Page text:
Although insiders have long attested to widespread hug use among special athletes, the full scope of the problem was not understood until November 2004, when Carnegie Mellon's medical school published a study on hug use in the Clinical Journal Of Sport Medicine. According to the study, researchers found double-digit spikes in self-valuation, warm fuzziness, and smiles following even a single hug.

Evans said he "took one look at the numbers" and agreed to an internal investigation and an across-the-board review of hug-use policies.

"Hug users have an unfair advantage over the hug-free, as they are pumped up with confidence," Evans said. "In competitions relying on endurance, hugs serve to artificially heighten an athlete's stamina. For example, hug users may be as much as 65 percent more likely to excel at no-contact floor hockey than those who say no to hugs. Put simply, it's unethical."

Alpine skiing bronze medalist Lee Young-Suk, who has Down syndrome, appeared on a special edition of ABC's Primetime Live Tuesday and admitted to frequent use of performance-enhancing hugs.

Four athletes who have had their medals seized by the ISOC.

"When my mommy [Jun Young-Suk] hugs me, it makes me feel like I'm the best and she loves me and I can win," Suk told Diane Sawyer. "I'm a winner!"

The emotions Suk described—euphoria, omnipotence, overall well-being—have been found to last for as little as five minutes or as long as several hours, depending upon the number and type of embraces administered.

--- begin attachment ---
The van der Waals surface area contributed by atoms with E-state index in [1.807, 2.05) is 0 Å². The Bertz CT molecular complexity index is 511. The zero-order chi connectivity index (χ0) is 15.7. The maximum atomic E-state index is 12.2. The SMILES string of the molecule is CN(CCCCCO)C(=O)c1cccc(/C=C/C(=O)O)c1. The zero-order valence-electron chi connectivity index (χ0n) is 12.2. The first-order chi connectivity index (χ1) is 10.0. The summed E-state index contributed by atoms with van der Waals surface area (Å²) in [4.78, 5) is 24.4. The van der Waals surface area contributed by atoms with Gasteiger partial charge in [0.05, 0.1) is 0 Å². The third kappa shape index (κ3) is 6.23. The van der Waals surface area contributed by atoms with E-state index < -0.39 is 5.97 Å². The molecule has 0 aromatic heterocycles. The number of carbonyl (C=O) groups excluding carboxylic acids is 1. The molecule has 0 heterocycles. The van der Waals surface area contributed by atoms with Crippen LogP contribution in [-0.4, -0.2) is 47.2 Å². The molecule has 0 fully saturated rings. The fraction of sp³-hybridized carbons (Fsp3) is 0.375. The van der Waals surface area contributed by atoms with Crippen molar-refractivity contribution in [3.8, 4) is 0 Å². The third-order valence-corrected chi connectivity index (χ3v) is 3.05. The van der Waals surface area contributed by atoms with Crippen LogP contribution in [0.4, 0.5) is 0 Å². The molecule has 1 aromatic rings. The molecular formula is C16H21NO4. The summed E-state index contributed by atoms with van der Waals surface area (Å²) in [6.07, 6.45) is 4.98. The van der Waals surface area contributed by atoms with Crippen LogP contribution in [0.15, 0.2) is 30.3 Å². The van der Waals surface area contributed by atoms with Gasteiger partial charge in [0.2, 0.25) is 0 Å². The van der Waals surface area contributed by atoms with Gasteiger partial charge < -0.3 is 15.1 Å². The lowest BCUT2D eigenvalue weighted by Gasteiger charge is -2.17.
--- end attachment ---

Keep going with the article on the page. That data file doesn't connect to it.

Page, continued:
Due to the short-burst effect of performance-enhancing hugs, testing for their presence is difficult.

"Currently, eyewitness sightings are the only reliable indicators of hug use," said ISOC regulator Peter Warner. "Unfortunately, hug use can occur anywhere—from the group home to the bleachers. We can't be in every team's van at all times."

In the search for hug abusers, regulators have screened hundreds of hours of Special Olympics videotape, hoping to catch huggers in the act. They are also relying on testimony from hug users such as Suk.

"Lee Young-Suk really stood his ground at first, saying he did not want to tattle on his friends," Warner said of the hug user. "We couldn't get him to give us any names until we promised him a trip to Dairy Queen."

Still, as Evans pointed out, hug use does not necessarily translate into better athletic performance. Over time, it may even serve as a hindrance.

"Ironically, many of the worst special athletes are the ones getting the most hugs," Evans said. "Once they get hooked, even if it isn't helping their game, these Olympians continue to crave the affection, accepting it as almost a consolation prize for their effort. Sometimes you see special athletes seeking hugs outside the realm of competition, just for the sake of hugging. This is where we get into really dangerous territory."


Sign up For The Onion's Newsletter

Give your spam filter something to do.

X Close